This is what Why-Application sounds like, “Here’s how you diagram a sentence. Diagramming is important because it shows me that you understand what every word in the sentence is doing. If you don’t know what the words are doing, you can’t use them well. And if you can’t use them well, you won’t communicate well.” I’ve now helped my students apply the concept of diagramming to their daily communication.
As you would expect, the Bible illustrates many powerful ways to apply Truth to life. There’s no specific chapter and verse that says, “My beloved Timotheus, make it your daily exercise to couple the glorious Word of our God to one another’s lives by the sincerest undertaking of illustrations and . . . .”
But the Bible does provide us numerous examples of that kind of application. Today we’re going to quickly look at five.
1. Know God’s Truth
You can’t apply Truth you don’t know. And you can’t teach your children to apply Truth if they don’t know the Truth.
Colossians 3:16 says, “Let the word of Christ dwell in you richly, teaching and admonishing one another in all wisdom, singing psalms and hymns and spiritual songs, with thankfulness in your hearts to God.”
You can’t teach or admonish in wisdom if the Word of Christ isn’t dwelling in you richly.
And that leads to number two.
2. Utilize God’s Wisdom
As I mentioned earlier, good parenting involves instructing our children in philosophy -- which is why you do what you do. So, by teaching philosophy this way, you’re teaching your child to be wise; you’re teaching them to apply.
Proverbs 20:5 says, “The purpose in a man's heart is like deep water, but a man of understanding will draw it out.”
This same truth applies to training as well. We could say, “The application of Truth is like deep water, but a man of understanding will draw it out.”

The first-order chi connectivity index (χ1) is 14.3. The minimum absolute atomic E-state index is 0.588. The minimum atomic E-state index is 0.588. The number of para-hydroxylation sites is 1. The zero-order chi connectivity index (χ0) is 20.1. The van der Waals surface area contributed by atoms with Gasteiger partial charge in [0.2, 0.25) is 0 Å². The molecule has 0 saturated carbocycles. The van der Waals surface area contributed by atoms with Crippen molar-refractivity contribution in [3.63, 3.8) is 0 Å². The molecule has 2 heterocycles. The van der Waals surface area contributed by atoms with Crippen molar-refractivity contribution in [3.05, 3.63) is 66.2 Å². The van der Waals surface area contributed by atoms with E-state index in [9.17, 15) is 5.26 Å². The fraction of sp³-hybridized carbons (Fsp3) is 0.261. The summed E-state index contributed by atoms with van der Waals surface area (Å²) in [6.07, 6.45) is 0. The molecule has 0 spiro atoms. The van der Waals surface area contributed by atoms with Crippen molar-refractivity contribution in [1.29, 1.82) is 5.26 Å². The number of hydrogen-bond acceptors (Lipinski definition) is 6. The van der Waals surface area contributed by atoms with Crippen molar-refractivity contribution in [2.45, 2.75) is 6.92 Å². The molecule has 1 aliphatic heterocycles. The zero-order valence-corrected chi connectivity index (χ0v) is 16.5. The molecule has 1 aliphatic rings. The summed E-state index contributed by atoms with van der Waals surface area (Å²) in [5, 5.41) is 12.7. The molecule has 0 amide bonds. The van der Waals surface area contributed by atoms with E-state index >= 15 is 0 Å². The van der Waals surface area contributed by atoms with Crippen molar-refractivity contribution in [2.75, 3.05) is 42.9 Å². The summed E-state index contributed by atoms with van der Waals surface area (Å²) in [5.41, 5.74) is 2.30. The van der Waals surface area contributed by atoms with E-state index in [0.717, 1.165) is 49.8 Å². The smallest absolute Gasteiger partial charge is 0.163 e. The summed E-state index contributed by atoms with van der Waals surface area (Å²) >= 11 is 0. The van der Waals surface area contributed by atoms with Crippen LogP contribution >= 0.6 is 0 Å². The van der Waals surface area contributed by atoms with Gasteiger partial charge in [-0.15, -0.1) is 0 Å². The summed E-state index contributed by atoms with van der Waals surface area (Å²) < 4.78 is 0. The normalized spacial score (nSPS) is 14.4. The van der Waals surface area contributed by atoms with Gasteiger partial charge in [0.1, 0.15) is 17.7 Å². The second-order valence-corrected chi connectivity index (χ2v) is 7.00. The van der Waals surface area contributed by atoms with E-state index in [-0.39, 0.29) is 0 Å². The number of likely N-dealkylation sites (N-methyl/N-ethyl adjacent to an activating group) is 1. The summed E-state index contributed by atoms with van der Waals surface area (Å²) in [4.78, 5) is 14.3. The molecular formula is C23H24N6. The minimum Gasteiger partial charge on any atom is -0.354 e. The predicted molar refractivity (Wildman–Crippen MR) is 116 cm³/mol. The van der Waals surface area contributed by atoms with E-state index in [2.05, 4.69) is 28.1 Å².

Wisdom itself is application. When your child takes your instruction and correctly applies it to a situation and makes the Christ-honoring choice, you would say he’s being wise or mature.
So, if we’re going to teach our children how to be wise, we’re going to need to be wise ourselves.
3. Pre-answer Concerns -- Romans 9
In one of the most difficult passages in the Bible, Paul unveils powerful realities with which he knew his audience would struggle.
So he put himself into their shoes and -- while presenting his information -- he asked questions of himself that he knew would eventually dawn on his audience.
Recently we had to remind the guys who live at Victory Academy for Boys that it’s never appropriate to be disrespectful. Showing disdain for an authority’s decision is never right.
While explaining this, I answered a potential objection that may have then been on their minds, or may pop into their heads later.
I told them this, “I know it’s easy to think we have a right to say whatever we want because we live in America and we all value freedom of speech. But think about this: Are we free to say whatever we want in God’s kingdom? It’s true we have the freedom to say anything and everything that would glorify God in the moment, but we never have the freedom to gossip, complain, tear-down, or disrespect with our words.”
I pre-answered their objection that they should have the right to say whatever they want and that we need to listen to it.
Quick Review: 1. Know Truth, 2. Utilize Wisdom, 3. Pre-answer Concerns, and 4. . . .
4. Use Dynamic Stories
I love how Jesus taught. His parables are divine genius.
We are story-telling people. Plot, characters, settings, and visual images resonate with us because that’s how God created us. And He created us that way because He’s a storytelling, narrative-building, plot-unfolding God.
I use parables and illustrations all the time. It has revolutionized my parenting, teaching, preaching, and friending.
You can’t really understand how powerful it is until you use it.
It’s the difference between throwing a bucket of paint against the wall while it’s still in the can and purposefully applying the paint to the wall with careful brush strokes.
And, yes, that was an illustration.
And the fifth and final way to apply Truth to your child’s life is . . .
5. Be More Specific
May I say, it’s nearly impossible to over-communicate to the average child?
I’m not suggesting we say the exact same things over and over in one conversation -- though it’s abundantly true that repetition aids learning.
What I’m suggesting is communicating in concentric circles.
For example: I can tell my child he needs to obey God.
What I said is true, but if I left the instruction there, he’s on his own to figure out what that means and then decide how to apply it to his daily life.